NEA Blog

Something to Salivate Over

  • December 11, 2012

About five years ago, I was paid the most arresting visit. A first-time entrepreneur named Anne Wojcicki came to NEA with an amazing idea, on a single sheet of paper: she wanted to make gene sequencing technology accessible to regular consumers for the first time ever, enabling all of us to learn amazing things about ourselves; to potentially live healthier, longer lives; and to completely revolutionize medical research.

And all she needed was a little spit.

Today the personal genomics company Anne founded — 23andMe, named for the 23 pairs of chromosomes that make up each person’s genome—is reducing its price to $99, a full order of magnitude from its first price point ($999) in 2007. The company is doing this to genotype one million individuals, and this ambitious goal is being fueled by over $50m in new capital led by DST’s Yuri Milner, along with NEA and existing investors Google and MPM Capital.

What does this mean?  First of all, if you haven’t already done it, go to www.23andme.com and order a kit. You’ll receive a cool little package that looks like this:

You’ll spit into a plastic vial, drop it in the mail, and begin exploring one of the most fascinating subjects on earth:  yourself. (If that sounds a bit self-centered, wait until I get to the part about how your journey of self-discovery could help cure illnesses and save lives.)  You will explore your ancestry—who knows what amazing historic journeys are contained in your DNA?  You will discover some fun genetic traits about yourself (my favorites: alcohol flush reaction aka “Asian blush”; height; male pattern baldness; and longevity). And you will discover and explore your genetic propensities to develop all sorts of conditions from breast cancer to asthma to bipolar disorder.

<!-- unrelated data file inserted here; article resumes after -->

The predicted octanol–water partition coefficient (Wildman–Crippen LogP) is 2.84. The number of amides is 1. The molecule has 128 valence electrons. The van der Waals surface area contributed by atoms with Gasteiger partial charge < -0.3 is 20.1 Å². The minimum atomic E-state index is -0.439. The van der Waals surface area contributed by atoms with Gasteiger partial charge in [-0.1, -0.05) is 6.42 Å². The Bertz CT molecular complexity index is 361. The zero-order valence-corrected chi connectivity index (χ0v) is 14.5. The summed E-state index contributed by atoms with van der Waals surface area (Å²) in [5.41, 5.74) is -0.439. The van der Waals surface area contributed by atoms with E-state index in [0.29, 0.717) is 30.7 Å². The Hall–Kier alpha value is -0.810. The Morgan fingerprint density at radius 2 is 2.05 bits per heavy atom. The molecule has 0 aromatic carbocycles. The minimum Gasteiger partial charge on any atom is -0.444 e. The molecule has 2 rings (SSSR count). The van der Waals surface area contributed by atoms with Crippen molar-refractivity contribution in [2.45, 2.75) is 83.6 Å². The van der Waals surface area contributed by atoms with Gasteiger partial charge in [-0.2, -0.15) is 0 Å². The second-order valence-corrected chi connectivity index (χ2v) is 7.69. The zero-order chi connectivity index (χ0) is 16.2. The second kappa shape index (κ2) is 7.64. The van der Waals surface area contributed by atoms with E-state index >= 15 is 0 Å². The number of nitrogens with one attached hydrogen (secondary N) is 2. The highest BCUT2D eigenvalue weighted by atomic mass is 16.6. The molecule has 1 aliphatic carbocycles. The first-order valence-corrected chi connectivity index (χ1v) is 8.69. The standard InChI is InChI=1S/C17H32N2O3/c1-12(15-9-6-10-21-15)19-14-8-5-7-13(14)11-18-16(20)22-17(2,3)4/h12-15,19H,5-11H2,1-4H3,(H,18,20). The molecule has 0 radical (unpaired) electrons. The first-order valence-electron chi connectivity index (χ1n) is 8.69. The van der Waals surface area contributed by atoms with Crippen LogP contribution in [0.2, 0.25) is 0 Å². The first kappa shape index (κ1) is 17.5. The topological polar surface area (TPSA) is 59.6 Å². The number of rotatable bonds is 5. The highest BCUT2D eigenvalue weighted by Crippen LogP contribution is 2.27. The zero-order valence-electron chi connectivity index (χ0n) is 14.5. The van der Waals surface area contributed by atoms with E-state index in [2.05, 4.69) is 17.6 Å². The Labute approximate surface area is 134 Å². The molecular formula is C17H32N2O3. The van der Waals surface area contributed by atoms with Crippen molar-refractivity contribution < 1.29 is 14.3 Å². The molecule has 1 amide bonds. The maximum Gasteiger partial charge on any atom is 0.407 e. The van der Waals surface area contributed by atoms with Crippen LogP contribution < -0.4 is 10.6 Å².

This is all made possible by the amazing team of geneticists, data scientists, illustrators, and writers at 23andMe who help us make sense of our mind-boggling genetic codes—and by a precipitous drop in the cost of sequencing base pairs, which is plummeting much faster than the price of semiconductors ever declined:

But that’s just the beginning. All this genetic information in aggregate, amplified by the astonishing volume of additional data volunteered by customers, can accelerate our understanding of the human genome at a rate even 23andMe didn’t anticipate. Customers have now answered more than 75 million questions about themselves: everything from allergies to ancestry to exercise to optimism. Against this self-reported data, the company has replicated over 180 genome-wide association studies (GWAS) at essentially zero cost and zero time.

GWAS are the studies you read about in the news or in academic journals all the time, heralding the discovery of the gene associated with a particular trait. In traditional modes of research, these studies tend to be expensive and time-consuming. One study published by the New England Journal of Medicine found several genes related to asthma; this study cost $15m and took four years. 23andMe uncovered the same results, instantly and at virtually no cost, with a database query. When genetic research can be done at semiconductor speed, the possibilities are staggering.

The company has already begun to make novel discoveries from its database (like the first concrete genetic link between breast size and breast cancer risks). And with a million genotypes under its belt, 23andMe will be in an unparalleled position to advance health and well-being in previously unimaginable ways for individuals, families, and whole nations.

We’re in spitting distance of something great.

Patrick Chung is on Twitter @patrickchung

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